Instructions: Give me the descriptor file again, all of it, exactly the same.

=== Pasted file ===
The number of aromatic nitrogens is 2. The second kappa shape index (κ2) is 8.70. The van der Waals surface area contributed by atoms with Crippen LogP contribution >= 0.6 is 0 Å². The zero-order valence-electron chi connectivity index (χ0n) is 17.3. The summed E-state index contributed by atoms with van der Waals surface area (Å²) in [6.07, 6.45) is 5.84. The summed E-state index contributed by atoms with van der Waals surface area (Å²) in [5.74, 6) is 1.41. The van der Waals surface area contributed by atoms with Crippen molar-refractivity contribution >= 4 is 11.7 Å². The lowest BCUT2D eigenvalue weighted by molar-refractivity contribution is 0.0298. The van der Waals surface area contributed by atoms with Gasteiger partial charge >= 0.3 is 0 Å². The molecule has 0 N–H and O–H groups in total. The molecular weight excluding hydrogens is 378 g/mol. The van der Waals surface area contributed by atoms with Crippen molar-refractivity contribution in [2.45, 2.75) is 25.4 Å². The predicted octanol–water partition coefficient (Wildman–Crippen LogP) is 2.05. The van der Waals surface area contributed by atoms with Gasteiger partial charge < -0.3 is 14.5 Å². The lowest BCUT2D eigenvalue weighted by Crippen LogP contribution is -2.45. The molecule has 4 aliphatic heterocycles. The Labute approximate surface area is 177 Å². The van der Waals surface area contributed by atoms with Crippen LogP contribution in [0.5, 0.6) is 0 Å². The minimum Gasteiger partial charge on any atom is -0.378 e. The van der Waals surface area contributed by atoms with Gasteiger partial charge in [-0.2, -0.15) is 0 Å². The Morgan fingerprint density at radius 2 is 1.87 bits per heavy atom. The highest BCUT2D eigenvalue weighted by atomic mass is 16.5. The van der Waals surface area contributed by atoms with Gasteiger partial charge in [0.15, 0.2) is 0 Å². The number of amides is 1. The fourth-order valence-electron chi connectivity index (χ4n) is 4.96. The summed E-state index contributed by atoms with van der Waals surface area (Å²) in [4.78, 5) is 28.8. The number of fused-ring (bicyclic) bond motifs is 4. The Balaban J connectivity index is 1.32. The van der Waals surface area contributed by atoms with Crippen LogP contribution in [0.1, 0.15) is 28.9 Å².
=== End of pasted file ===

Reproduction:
The number of aromatic nitrogens is 2. The second kappa shape index (κ2) is 8.70. The van der Waals surface area contributed by atoms with Crippen LogP contribution >= 0.6 is 0 Å². The zero-order valence-electron chi connectivity index (χ0n) is 17.3. The summed E-state index contributed by atoms with van der Waals surface area (Å²) in [6.07, 6.45) is 5.84. The summed E-state index contributed by atoms with van der Waals surface area (Å²) in [5.74, 6) is 1.41. The van der Waals surface area contributed by atoms with Crippen molar-refractivity contribution >= 4 is 11.7 Å². The lowest BCUT2D eigenvalue weighted by molar-refractivity contribution is 0.0298. The van der Waals surface area contributed by atoms with Gasteiger partial charge >= 0.3 is 0 Å². The molecule has 0 N–H and O–H groups in total. The molecular weight excluding hydrogens is 378 g/mol. The van der Waals surface area contributed by atoms with Crippen molar-refractivity contribution in [2.45, 2.75) is 25.4 Å². The predicted octanol–water partition coefficient (Wildman–Crippen LogP) is 2.05. The van der Waals surface area contributed by atoms with Gasteiger partial charge < -0.3 is 14.5 Å². The lowest BCUT2D eigenvalue weighted by Crippen LogP contribution is -2.45. The molecule has 4 aliphatic heterocycles. The Labute approximate surface area is 177 Å². The van der Waals surface area contributed by atoms with Crippen LogP contribution in [0.5, 0.6) is 0 Å². The minimum Gasteiger partial charge on any atom is -0.378 e. The van der Waals surface area contributed by atoms with Gasteiger partial charge in [-0.2, -0.15) is 0 Å². The Morgan fingerprint density at radius 2 is 1.87 bits per heavy atom. The highest BCUT2D eigenvalue weighted by atomic mass is 16.5. The van der Waals surface area contributed by atoms with Gasteiger partial charge in [0.15, 0.2) is 0 Å². The number of amides is 1. The fourth-order valence-electron chi connectivity index (χ4n) is 4.96. The summed E-state index contributed by atoms with van der Waals surface area (Å²) in [4.78, 5) is 28.8. The number of fused-ring (bicyclic) bond motifs is 4. The Balaban J connectivity index is 1.32. The van der Waals surface area contributed by atoms with Crippen LogP contribution in [0.1, 0.15) is 28.9 Å².